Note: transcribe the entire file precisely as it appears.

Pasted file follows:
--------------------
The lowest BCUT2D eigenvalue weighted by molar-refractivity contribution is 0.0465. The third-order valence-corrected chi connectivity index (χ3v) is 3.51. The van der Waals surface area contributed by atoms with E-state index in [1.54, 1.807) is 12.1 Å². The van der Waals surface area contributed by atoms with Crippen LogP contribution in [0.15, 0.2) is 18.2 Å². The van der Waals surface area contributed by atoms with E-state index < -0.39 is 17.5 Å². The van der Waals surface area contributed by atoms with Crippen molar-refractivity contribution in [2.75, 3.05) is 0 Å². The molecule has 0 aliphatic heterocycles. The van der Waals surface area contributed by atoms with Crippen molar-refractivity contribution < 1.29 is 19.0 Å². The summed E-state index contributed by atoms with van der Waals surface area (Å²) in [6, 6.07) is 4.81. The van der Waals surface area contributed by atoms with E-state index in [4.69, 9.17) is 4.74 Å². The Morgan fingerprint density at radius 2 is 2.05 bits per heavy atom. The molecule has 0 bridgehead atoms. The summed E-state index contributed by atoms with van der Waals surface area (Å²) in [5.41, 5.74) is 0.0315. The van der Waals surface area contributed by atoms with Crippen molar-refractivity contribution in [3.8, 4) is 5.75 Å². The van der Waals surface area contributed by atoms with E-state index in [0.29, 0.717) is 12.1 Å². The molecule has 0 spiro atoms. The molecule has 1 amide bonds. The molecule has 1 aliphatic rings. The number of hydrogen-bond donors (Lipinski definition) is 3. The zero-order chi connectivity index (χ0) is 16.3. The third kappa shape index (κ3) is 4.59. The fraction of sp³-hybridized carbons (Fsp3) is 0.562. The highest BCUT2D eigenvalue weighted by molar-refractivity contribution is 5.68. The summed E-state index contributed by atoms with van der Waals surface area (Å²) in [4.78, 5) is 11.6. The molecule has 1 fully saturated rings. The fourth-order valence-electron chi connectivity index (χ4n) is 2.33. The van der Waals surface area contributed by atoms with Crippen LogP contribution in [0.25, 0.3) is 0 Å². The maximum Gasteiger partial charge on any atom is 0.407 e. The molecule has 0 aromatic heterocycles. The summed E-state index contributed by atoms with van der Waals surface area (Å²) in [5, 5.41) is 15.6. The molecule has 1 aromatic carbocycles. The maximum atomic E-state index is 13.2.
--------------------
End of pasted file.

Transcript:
The lowest BCUT2D eigenvalue weighted by molar-refractivity contribution is 0.0465. The third-order valence-corrected chi connectivity index (χ3v) is 3.51. The van der Waals surface area contributed by atoms with E-state index in [1.54, 1.807) is 12.1 Å². The van der Waals surface area contributed by atoms with Crippen LogP contribution in [0.15, 0.2) is 18.2 Å². The van der Waals surface area contributed by atoms with E-state index < -0.39 is 17.5 Å². The van der Waals surface area contributed by atoms with Crippen molar-refractivity contribution in [2.75, 3.05) is 0 Å². The molecule has 0 aliphatic heterocycles. The van der Waals surface area contributed by atoms with Crippen molar-refractivity contribution < 1.29 is 19.0 Å². The summed E-state index contributed by atoms with van der Waals surface area (Å²) in [6, 6.07) is 4.81. The van der Waals surface area contributed by atoms with E-state index in [4.69, 9.17) is 4.74 Å². The Morgan fingerprint density at radius 2 is 2.05 bits per heavy atom. The molecule has 0 bridgehead atoms. The summed E-state index contributed by atoms with van der Waals surface area (Å²) in [5.41, 5.74) is 0.0315. The van der Waals surface area contributed by atoms with Crippen molar-refractivity contribution in [3.8, 4) is 5.75 Å². The van der Waals surface area contributed by atoms with E-state index in [0.29, 0.717) is 12.1 Å². The molecule has 0 spiro atoms. The molecule has 1 amide bonds. The molecule has 1 aliphatic rings. The number of hydrogen-bond donors (Lipinski definition) is 3. The zero-order chi connectivity index (χ0) is 16.3. The third kappa shape index (κ3) is 4.59. The fraction of sp³-hybridized carbons (Fsp3) is 0.562. The highest BCUT2D eigenvalue weighted by molar-refractivity contribution is 5.68. The summed E-state index contributed by atoms with van der Waals surface area (Å²) in [4.78, 5) is 11.6. The molecule has 1 fully saturated rings. The fourth-order valence-electron chi connectivity index (χ4n) is 2.33. The van der Waals surface area contributed by atoms with Crippen LogP contribution in [0.25, 0.3) is 0 Å². The maximum Gasteiger partial charge on any atom is 0.407 e. The molecule has 0 aromatic heterocycles. The summed E-state index contributed by atoms with van der Waals surface area (Å²) in [5, 5.41) is 15.6. The molecule has 1 aromatic carbocycles. The maximum atomic E-state index is 13.2.